Customs Classifications

Any company engaged in export or import activities has to classify their goods using commodity codes. Examples of these codes include the WTO’s Harmonized System (HS); the EU codes from TARIC, the integrated Tariff of the European Union; and the Harmonized Tariff Schedule (HTS) of the United States. Should a hard Brexit occur, the UK will publish its own tariff book and classification codes.

Commodity codes identify the type(s) of goods to customs authorities and allow authorities to determine if the goods are restricted and if tariffs apply.

If your company is based in the UK and has only traded across the EU, it is likely that you won’t have classified your goods since there was no regulatory requirement to do so. You will need to do so, however, under a hard Brexit. Goods traded between the UK and the EU bloc will be seen as imports and exports, therefore, they need to be classified using the relevant codes.

Free Trade Agreements

Manufacturers in the EU may be adversely impacted if they source raw materials from the UK. Under a no-deal scenario, goods made with UK content may no longer qualify as EU origin products. Thus, if a manufacturer is exporting to a non-EU country that has a free trade agreement with the EU, the goods would be subject to tariffs and cost more to land in that country.

Transportation Documentation

Some carriers have made contingency plans in order to facilitate UK/EU trade under a hard Brexit. These plans include charging for their services for shipments between the UK and EU, which previously did not need a customs declaration. To use these services, companies will need to provide additional information and shipping documentation such as a Customs Invoice and a Packing List containing commodity level details. To do this, companies may need to change their tools and processes for order processing and fulfillment.


Grouping together shipments going to different customers in the same country or market is a “consolidated shipment.” Consolidating shipments means fewer export declarations — you only need one for the entire shipment instead of a separate declaration for each package.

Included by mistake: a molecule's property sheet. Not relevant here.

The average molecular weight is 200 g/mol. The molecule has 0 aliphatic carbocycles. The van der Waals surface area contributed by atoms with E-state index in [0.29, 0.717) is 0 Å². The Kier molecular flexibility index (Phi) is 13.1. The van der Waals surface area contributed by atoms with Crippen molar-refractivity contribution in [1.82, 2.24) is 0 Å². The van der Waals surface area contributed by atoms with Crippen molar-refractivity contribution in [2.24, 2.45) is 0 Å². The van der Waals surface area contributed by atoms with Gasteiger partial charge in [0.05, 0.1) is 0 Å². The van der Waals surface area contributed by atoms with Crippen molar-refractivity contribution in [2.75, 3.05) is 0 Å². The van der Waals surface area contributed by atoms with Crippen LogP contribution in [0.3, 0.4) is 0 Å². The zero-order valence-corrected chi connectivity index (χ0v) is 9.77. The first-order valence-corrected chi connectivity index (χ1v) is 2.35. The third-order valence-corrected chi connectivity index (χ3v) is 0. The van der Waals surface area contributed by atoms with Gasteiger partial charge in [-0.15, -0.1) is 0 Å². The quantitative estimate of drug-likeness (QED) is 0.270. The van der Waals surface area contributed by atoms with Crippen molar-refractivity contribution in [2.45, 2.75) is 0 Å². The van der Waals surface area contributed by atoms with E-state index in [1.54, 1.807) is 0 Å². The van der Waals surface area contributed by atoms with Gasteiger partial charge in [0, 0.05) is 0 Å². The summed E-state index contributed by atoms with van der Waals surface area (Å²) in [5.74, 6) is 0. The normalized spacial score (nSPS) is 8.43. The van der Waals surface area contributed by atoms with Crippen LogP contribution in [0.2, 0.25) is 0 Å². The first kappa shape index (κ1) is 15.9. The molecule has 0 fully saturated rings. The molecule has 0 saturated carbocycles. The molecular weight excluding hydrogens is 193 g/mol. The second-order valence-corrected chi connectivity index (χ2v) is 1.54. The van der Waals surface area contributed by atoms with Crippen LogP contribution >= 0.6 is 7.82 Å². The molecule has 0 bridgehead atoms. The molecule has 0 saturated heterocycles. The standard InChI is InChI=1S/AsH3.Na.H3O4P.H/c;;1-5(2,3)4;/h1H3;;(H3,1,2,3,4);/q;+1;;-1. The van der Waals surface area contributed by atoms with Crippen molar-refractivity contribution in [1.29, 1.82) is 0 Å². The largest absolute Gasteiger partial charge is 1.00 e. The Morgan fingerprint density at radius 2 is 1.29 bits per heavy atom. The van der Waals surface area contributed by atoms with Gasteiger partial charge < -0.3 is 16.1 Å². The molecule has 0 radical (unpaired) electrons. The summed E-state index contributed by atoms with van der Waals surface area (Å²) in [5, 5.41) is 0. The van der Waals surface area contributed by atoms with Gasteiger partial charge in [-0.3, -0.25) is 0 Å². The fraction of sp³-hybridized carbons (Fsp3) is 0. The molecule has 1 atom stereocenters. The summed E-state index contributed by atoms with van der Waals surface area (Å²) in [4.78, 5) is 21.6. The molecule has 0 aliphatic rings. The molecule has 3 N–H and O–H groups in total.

DHL, UPS and other express carriers that handle high shipping volumes offer consolidation services, but those services come at a cost to reduce regulatory headaches. It is also possible for exporters to manage consolidations in-house; consolidated shipments are exported and sent to an express carrier’s depot for last mile delivery.

How Automated Software Solutions Can Help

The trade and transportation challenges presented in a hard Brexit requires agile adaptation of tools, processes and services to handle the new rules and regulations that would be implemented. Many of the processes can be automated by integrated software solutions to manage global trade and transportation to ensure accuracy and adhere to the newly implemented guidelines.

QAD Precision’s solution allows shippers to manage global trade, trade compliance and transportation from a single platform. With QAD Precision’s integrated solution you can satisfy compliance requirements, minimize regulatory exposure, perform due diligence and ensure accuracy by automating documentation production and customs reporting. Industry leaders use our international trade management solution to adhere to regulatory requirements and reduce the hidden costs associated with global trade.

With QAD Precision, you are able to deploy a transportation solution that manages multiple providers, gives you visibility across carrier costs and service levels and creates consolidation opportunities upfront. With a single, detailed view of your freight spending, you can undertake supply chain planning, route optimization and carrier rate negotiation based on fully vetted data. QAD Precision offers not only a hedge against Brexit risk, but also offers tools to better navigate through tariff uncertainties.